I thought it wouldn't be long before I returned to this topic. I am referring of course to the impending referendum on the TiF bid for transport funding and the linked congestion charge proposal. As ballot papers are due to go out very shortly and the deadline for voting is 11th December, the 'yes' and 'no' campaigns are engaged in all-out battle.
This was evidenced at a debate last Thursday organised by the South Manchester Reporter, in which I took part. An audience of around 180 took part, with a panel consisting of Lis Phelan (Chair of the yes campaign)and Andrew Simpson (of Peel Holdings and the yes campaign's favourite pantomime villain) plus representatives of the four main political Parties in the area (yes, four) as a supporting cast.
Clearly both Lis and Andrew have done a number of these events and now present their respective cases with the slickness of professional politicians. A vote was taken of the audience before and after - the pre-vote was 44 in favour (of the bid) and 57 against; the vote at the end was 74 in favour and 80 against. To me this this all suggests that opinion is pretty evenly divided (at least amingst people who attend public meetings) and is pretty entrenched on both sides.
Of the 4 Party representatives, there were 3 in support (Labour, Lib Dem and me for the Greens) and 1 against (the Tory). Manchester Lib Dems have clearly come off the fence now; actually I shouldn't be too hard on them as we Greens have also had internal differences of opinion on this. I have to say that, just as the devil seems to have all the best tunes, it is more fun to argue against the many flaws in the whole package than to argue in favour. The pragmatic argument in favour wins out for me however, and seeing some of the bedfellows one would have in the 'no' campaign, reassures me that I am in the right place.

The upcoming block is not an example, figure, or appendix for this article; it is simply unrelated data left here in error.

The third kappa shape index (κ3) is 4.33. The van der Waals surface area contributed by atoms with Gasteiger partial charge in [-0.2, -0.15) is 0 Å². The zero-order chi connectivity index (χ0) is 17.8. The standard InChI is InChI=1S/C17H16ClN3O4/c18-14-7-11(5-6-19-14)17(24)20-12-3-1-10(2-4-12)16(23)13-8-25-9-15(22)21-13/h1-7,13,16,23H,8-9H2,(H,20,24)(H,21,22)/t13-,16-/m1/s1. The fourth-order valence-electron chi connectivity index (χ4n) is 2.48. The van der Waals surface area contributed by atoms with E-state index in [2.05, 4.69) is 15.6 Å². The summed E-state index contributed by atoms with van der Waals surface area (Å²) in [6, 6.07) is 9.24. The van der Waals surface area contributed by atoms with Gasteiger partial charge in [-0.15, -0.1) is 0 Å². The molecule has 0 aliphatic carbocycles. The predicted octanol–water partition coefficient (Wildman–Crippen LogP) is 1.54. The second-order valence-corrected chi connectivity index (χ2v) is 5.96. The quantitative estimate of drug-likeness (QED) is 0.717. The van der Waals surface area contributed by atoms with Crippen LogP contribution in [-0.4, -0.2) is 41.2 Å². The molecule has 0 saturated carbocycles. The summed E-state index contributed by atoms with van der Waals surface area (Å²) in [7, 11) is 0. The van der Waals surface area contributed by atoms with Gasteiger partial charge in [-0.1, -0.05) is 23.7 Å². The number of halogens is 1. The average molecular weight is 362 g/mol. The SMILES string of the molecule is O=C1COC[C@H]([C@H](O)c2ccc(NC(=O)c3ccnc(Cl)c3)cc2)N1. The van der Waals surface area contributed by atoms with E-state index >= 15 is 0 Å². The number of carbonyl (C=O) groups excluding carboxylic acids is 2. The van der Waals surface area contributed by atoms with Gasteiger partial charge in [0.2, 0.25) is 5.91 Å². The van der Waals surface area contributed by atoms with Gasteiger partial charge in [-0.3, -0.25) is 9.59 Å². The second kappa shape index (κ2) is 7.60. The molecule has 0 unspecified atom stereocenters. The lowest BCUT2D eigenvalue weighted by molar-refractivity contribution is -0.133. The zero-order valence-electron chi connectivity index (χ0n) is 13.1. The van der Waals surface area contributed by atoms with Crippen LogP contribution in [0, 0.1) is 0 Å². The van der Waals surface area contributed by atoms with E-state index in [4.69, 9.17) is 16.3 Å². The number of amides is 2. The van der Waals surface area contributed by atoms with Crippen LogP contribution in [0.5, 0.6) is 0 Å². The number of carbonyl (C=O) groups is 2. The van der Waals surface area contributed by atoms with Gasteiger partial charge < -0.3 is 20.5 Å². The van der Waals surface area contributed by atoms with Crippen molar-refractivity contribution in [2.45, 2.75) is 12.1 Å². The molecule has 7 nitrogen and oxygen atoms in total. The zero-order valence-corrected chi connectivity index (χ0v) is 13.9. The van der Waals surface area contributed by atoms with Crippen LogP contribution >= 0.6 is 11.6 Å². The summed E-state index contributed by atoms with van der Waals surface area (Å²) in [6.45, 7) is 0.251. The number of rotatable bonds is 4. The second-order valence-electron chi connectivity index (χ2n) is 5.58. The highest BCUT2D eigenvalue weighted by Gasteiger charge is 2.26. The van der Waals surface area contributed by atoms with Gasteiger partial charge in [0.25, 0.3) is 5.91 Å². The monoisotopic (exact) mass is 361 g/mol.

Unsurprisingly there were many 'questions' from the floor; of course these were mostly comments, although there were some definite questions along the lines of 'where are you lot getting your funding from?' (on both sides). Arguments raged over the numbers of people who would pay and the use of the word 'zone'. Fortunately climate change and other environmental issues did get a good look-in (they haven't always in previous debates).
Interaction between audience and panel was fast and furious; I was at the end of the row and being a naturally polite person was reluctant to interrupt; at one point I confiscated a microphone to ensure I could get my turn. The 'debate' was billed to end at 9 pm, but continued till 9.20 and the time seemed to pass in an instant.
It is hard to overestimate the significance of the coming referendum; people all around the country are looking to Manchester to see what happens. Not just in this country too - apparently no less a person than Barack Obama is showing an interest. A referendum is unusual in itself - last time I remember being able to take part in one was for the Common Market (as it was then called) in the 70s.
I also think it is important to see this bid as only one of a number of changes which will be needed in Greater Manchester to reach a sustainable low-carbon future.